For more than 80 years, Proconsul has held a pivotal position in interpretations of catarrhine evolution and hominoid diversification in East Africa. The majority of what we 'know' about Proconsul, however, derives from abundant younger fossils found at the Kisingiri localities on Rusinga and Mfangano Islands rather than from the smaller samples found at Koru-the locality of the type species, Proconsul africanus-and other Tinderet deposits. One outcome of this is seen in recent attempts to expand the genus "Ugandapithecus" (considered here a junior subjective synonym of Proconsul), wherein much of the Tinderet sample was referred to that genus based primarily on differentiating it from the Kisingiri specimens rather than from the type species, P.africanus. This and other recent taxonomic revisions to Proconsul prompted us to undertake a systematic review of dentognathic specimens attributed to this taxon. Results of our study underscore and extend the substantive distinction of Tinderet and Ugandan Proconsul (i.e., Proconsul sensu stricto) from the Kisingiri fossils, the latter recognized here as a new genus. Specimens of the new genus are readily distinguished from Proconsul sensu stricto by morphology preserved in the P.africanus holotype, but also in I1s, lower incisors, upper and lower canines, and especially mandibular characteristics. A number of these differences are more advanced among Kisingiri specimens in the direction of crown hominoids. Proconsul sensu stricto is characterized by a suite of unique features that strongly unite the included species as a clade. There have been decades of contentious debate over the phylogenetic placement of Proconsul (sensu lato), due in part to there being a mixture of primitive and more advanced morphology within the single genus. By recognizing two distinct clades that, in large part, segregate these character states, we believe that better phylogenetic resolution can be achieved.
Bibliographical noteFunding Information:
We thank many people and agencies that assisted with the development and completion of this project. This research was initiated as a result of funding from the Wenner-Gren Foundation and the Johns Hopkins School of Medicine to D.R. Begun in 1987–1989 and was renewed following research and travel generously funded by multiple Leakey Foundation grants to K. McNulty, National Science Foundation grants to K. McNulty ( 0852609 , 1241807 ), the McKnight Foundation , the University of Minnesota , the Lloyd A. Wilford Endowment, the Leverhulme Foundation, and the Turkana Basin Institute. J. Kelley gratefully acknowledges support from the Institute of Human Origins, Arizona State University . D.R. Begun also wishes to acknowledge the Alexander Humboldt Stiftung and NSERC for funding support. We are grateful to the National Museums of Kenya, the Uganda Museum, the Natural History Museum, and to Rose Mwanja, Ezra Musiime, Tom Mukhuyu, Samuel Muteti, James Yatich, and Mary Muungu for access to and assistance with specimens in their care. Many people provided assistance, comments, criticisms, insights, and suggestions on various aspects of this work, and we especially thank Holly Dunsworth, Will Harcourt-Smith, Tom Lehmann, Dan Peppe, Nicole Garrett, Kirsten Jenkins, Rutger Jansma, Susy Cote, Isaiah Nengo, Andrew Hill, and Brenda Benefit. K. McNulty acknowledges the evolutionary anthropology faculty and students at Durham University for their helpful comments on an early version of this manuscript, and for their gracious hospitality. We are likewise grateful to the anonymous reviewers, associate editor, and editor whose comments strengthened the paper. This manuscript is publication #1 supporting Research on East African Catarrhine and Hominoid Evolution (REACHE).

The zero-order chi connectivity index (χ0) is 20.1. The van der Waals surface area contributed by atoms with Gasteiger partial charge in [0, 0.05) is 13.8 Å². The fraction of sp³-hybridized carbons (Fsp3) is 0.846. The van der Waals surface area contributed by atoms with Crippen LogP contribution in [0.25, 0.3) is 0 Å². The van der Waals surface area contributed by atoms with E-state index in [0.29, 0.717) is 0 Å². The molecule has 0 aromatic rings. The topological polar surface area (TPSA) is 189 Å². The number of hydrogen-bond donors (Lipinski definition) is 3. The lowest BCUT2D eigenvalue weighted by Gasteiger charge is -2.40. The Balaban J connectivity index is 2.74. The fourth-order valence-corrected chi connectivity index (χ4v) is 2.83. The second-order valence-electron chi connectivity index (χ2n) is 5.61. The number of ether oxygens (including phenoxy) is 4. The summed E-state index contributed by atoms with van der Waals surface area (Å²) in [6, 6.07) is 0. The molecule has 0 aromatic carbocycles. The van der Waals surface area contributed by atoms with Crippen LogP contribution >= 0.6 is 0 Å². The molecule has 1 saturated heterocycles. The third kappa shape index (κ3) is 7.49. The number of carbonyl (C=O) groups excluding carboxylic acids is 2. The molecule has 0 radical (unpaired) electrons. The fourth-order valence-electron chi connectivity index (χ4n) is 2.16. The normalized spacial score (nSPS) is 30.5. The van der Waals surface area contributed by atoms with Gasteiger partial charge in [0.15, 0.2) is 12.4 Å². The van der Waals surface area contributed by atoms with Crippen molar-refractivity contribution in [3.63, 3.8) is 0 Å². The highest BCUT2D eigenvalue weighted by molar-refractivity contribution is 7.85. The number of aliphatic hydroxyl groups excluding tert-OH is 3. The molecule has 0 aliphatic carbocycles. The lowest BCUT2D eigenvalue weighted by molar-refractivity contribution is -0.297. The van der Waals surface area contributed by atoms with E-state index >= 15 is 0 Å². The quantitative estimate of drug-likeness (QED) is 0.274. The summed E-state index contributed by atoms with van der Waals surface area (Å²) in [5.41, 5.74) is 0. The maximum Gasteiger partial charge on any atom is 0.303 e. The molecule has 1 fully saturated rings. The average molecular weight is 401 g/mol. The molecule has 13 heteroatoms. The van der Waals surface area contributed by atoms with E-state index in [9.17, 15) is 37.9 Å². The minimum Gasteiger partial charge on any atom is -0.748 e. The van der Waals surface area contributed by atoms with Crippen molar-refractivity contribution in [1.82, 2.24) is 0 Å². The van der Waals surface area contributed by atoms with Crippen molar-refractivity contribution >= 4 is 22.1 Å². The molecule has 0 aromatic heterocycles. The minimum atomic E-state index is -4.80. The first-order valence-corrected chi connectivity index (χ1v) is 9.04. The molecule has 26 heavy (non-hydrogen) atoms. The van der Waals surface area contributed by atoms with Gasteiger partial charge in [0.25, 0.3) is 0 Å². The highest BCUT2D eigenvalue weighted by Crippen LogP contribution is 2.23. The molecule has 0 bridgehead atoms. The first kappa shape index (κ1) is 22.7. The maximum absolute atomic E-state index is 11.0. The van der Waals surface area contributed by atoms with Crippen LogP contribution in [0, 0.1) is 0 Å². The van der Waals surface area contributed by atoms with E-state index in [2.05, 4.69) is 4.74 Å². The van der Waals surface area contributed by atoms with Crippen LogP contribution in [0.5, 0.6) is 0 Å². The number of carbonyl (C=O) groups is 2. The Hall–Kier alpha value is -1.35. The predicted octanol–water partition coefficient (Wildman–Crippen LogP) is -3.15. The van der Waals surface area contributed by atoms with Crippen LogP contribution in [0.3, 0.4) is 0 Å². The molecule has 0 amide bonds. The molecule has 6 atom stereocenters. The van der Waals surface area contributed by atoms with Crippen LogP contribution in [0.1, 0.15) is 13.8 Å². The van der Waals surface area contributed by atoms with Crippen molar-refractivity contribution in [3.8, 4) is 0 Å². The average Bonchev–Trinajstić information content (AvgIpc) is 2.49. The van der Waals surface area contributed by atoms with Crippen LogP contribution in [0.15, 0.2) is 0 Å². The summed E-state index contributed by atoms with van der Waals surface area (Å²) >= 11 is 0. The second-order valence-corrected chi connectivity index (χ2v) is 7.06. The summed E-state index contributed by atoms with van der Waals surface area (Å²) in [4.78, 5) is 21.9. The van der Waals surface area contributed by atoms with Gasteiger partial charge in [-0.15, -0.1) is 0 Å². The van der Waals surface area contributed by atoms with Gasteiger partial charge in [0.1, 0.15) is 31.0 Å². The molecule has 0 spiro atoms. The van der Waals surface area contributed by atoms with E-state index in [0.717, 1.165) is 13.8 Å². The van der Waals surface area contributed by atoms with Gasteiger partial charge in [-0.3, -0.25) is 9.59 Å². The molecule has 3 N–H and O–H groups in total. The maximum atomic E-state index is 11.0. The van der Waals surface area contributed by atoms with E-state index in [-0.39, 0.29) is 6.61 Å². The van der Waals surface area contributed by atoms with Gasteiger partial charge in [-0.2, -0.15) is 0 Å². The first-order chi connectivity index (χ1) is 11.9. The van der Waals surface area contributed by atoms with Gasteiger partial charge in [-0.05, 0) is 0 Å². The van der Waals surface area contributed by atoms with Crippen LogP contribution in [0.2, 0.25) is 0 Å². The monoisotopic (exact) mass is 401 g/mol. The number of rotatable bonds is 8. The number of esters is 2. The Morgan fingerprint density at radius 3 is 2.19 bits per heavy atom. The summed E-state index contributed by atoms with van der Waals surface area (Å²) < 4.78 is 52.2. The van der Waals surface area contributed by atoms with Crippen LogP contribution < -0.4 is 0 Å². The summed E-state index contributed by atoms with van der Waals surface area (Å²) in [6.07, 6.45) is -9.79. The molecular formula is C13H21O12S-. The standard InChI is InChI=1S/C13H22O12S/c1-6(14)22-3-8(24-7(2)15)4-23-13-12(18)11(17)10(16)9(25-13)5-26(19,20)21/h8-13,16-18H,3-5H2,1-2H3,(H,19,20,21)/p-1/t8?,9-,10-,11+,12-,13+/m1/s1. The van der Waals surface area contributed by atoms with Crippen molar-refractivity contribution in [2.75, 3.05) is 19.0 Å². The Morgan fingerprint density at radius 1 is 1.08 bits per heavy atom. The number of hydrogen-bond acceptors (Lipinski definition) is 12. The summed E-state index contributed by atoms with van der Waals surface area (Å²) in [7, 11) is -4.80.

© 2015 Elsevier Ltd.
- Fossil ape